Anyone can be calm until the cops start poking around.
Tension, for which you see an excellent promo poster above and two more below, is an unlikely but interesting film noir about a mild mannered pharmacist played by Richard Basehart, who's married to hot-to-trot Audrey Totter and discovers she's cheating on him. When she finally leaves him for an apelike creature played by Lloyd Gough, and the ape issues Basehart a solid beating, he decides he's been pushed too far. You'd think that pharmacists would be among that select group of people you really don't want to anger, but this particular pharmacist has a much more elaborate scheme in mind than just a dose of chemicals, and his determination to commit an untraceable murder leads to him building a very traceable double life. In that second life things get complicated when he meets lovely Cyd Charisse, who he wants to make a permanent addition to his future.
Basehart's plot will not go as intended, of course, but the way in which it fails is a surprise, and the complications keep piling up. Tension has flaws, to be sure. The detective played by Barry Sullivan does things that, as far as we know, would get any murder case tossed out of court, but you have to go with it, since he tells you from the jump he'll do anything to solve a case. The plusses of the movie outweigh any weird bits, and with Totter on board, it's probably a must-see. The sinuous clarinet melody she gets every time she appears onscreen is over-the-top, but she's a major scenery chewer anyway, so it actually fits. We didn't like her in Lady in the Lake, but she's delivered in everything else we've seen—this flick, particularly. And Charisse, by the way, gets one of the better entrances we've seen in vintage cinema, straddling two high railings with a camera in hand. She's as hot as a human being can get. Tension premiered today in 1949.
Rita Hayworth and Gilda get a dose of the northern aesthetic.
The awesome film noir Gilda premiered in Sweden today in 1946, and above is a beautiful promo for the movie painted by Swedish artist Eric Rohman. In typical Nordic fashion, the overall approach here is clean and understated. One of the most interesting parts of looking at vintage posters is noting the cultural differences in approach. Every country contributes to the art form in unique ways, and all are worthwhile. We often find Swedish posters to be less inspiring than U.S., Italian, Japanese, and French efforts, but this one, in all its simplicity, is a winner, as is the movie.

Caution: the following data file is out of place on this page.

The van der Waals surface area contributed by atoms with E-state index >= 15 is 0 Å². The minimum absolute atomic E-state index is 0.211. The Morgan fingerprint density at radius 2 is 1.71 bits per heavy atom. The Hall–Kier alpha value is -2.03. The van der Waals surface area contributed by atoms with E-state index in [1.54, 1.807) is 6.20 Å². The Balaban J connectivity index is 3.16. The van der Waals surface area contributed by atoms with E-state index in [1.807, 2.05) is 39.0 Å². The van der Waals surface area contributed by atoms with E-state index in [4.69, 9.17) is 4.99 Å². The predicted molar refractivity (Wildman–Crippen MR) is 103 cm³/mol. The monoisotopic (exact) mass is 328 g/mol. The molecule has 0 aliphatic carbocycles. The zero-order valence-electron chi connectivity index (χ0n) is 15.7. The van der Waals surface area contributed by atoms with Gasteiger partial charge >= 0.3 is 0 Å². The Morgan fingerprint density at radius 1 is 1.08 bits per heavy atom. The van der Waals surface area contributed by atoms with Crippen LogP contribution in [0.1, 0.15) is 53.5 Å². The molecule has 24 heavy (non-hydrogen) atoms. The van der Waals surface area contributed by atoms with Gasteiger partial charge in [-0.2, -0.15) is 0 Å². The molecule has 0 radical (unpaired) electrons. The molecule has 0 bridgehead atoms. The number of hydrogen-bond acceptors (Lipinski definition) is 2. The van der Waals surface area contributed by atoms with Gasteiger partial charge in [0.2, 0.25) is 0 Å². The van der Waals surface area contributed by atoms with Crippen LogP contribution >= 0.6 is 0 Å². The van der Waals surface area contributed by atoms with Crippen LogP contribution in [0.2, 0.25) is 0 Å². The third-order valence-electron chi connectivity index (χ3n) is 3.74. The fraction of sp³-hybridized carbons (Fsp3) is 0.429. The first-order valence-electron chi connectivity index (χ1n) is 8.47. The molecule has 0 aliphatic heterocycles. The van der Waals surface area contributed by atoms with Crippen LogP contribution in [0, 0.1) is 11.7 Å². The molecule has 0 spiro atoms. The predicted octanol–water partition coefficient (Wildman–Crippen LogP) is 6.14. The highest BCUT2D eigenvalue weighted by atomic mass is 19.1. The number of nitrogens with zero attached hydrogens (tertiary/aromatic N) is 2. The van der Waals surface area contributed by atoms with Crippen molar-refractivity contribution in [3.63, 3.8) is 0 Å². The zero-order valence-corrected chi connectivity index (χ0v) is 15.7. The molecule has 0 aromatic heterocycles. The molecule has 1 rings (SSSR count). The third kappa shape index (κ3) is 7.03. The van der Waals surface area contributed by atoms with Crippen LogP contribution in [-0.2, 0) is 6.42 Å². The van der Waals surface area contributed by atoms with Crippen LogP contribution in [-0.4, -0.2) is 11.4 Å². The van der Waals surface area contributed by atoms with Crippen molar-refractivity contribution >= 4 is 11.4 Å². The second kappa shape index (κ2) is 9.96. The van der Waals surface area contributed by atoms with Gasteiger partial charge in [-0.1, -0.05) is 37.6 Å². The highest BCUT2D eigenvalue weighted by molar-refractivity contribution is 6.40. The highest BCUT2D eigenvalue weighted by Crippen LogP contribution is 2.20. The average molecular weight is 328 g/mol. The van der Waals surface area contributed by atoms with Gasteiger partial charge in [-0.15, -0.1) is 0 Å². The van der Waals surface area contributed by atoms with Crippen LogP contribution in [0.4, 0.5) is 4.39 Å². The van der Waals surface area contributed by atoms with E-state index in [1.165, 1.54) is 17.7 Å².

Laura Gemser rides Emanuelle to international fame.
We're looping back to Italian promo art today with this poster for Emanuelle nera, known in English as Black Emmanuelle. We already talked about the movie here, but didn't share this particular poster, a nice, understated effort for what is a pretty wild film. This was Gemser's third cinematic outing, but her first as the character of Emanuelle, which she'd reprise multiple times. Notice she's billed on the poster as “Emanuelle.” She acted under that name briefly before appearing under her real name, and the rest is softcore history. We have her entire film output, so you can be sure we'll get back to her later. Emanuelle nera premiered in Italy today in 1975.
The classes are challenging, but the extracurriculars are really hard.
The high school that looks normal on the surface, but is a nest of sexual perversion underneath. It's a premise Nikkatsu Studios never missed a chance to trundle out for audiences, and here it is again in Kairaku gakuen: Kinjirareta asobi, which is known in English as Pleasure Campus, Secret Games. Yuri Yamashina is a teacher at Tokyo Public High School who has a group of recalcitrant seniors, including the star of this flick, the lovely Ayako Ôta, along with the equally lovely Rie Katihara (left and right on the poster respectively). The plot evolves from teacher-student conflict, to secret chemical formulas, to public hypnosis, with many weird stops between, as befits a roman porno flick.